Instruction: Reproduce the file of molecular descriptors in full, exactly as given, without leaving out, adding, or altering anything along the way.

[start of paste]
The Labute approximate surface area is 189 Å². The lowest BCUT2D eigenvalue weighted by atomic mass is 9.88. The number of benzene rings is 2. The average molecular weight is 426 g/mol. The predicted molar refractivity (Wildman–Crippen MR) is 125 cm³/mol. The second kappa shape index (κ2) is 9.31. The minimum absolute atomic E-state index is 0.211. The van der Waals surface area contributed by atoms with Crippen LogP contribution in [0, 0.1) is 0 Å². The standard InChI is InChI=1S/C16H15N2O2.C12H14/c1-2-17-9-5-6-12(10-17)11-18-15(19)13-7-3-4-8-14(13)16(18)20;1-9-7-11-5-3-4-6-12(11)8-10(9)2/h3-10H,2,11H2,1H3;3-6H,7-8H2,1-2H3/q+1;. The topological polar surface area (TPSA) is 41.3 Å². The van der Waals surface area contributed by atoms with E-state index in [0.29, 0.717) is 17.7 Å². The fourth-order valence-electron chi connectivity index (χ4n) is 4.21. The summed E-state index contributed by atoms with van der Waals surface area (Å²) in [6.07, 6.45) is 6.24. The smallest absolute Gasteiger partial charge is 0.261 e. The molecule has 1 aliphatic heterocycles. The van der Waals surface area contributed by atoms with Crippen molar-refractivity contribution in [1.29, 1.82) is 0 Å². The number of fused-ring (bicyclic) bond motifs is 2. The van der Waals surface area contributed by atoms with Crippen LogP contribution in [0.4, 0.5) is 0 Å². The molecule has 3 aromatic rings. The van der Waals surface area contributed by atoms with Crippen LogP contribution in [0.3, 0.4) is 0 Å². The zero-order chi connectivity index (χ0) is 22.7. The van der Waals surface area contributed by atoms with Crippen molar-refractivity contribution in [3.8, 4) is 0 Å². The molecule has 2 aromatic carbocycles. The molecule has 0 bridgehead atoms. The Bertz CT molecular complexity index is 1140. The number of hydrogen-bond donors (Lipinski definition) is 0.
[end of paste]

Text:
The Labute approximate surface area is 189 Å². The lowest BCUT2D eigenvalue weighted by atomic mass is 9.88. The number of benzene rings is 2. The average molecular weight is 426 g/mol. The predicted molar refractivity (Wildman–Crippen MR) is 125 cm³/mol. The second kappa shape index (κ2) is 9.31. The minimum absolute atomic E-state index is 0.211. The van der Waals surface area contributed by atoms with Crippen LogP contribution in [0, 0.1) is 0 Å². The standard InChI is InChI=1S/C16H15N2O2.C12H14/c1-2-17-9-5-6-12(10-17)11-18-15(19)13-7-3-4-8-14(13)16(18)20;1-9-7-11-5-3-4-6-12(11)8-10(9)2/h3-10H,2,11H2,1H3;3-6H,7-8H2,1-2H3/q+1;. The topological polar surface area (TPSA) is 41.3 Å². The van der Waals surface area contributed by atoms with E-state index in [0.29, 0.717) is 17.7 Å². The fourth-order valence-electron chi connectivity index (χ4n) is 4.21. The summed E-state index contributed by atoms with van der Waals surface area (Å²) in [6.07, 6.45) is 6.24. The smallest absolute Gasteiger partial charge is 0.261 e. The molecule has 1 aliphatic heterocycles. The van der Waals surface area contributed by atoms with Crippen molar-refractivity contribution in [1.29, 1.82) is 0 Å². The number of fused-ring (bicyclic) bond motifs is 2. The van der Waals surface area contributed by atoms with Crippen LogP contribution in [0.4, 0.5) is 0 Å². The molecule has 3 aromatic rings. The van der Waals surface area contributed by atoms with Crippen LogP contribution in [0.3, 0.4) is 0 Å². The zero-order chi connectivity index (χ0) is 22.7. The van der Waals surface area contributed by atoms with Crippen molar-refractivity contribution in [3.8, 4) is 0 Å². The molecule has 2 aromatic carbocycles. The molecule has 0 bridgehead atoms. The Bertz CT molecular complexity index is 1140. The number of hydrogen-bond donors (Lipinski definition) is 0.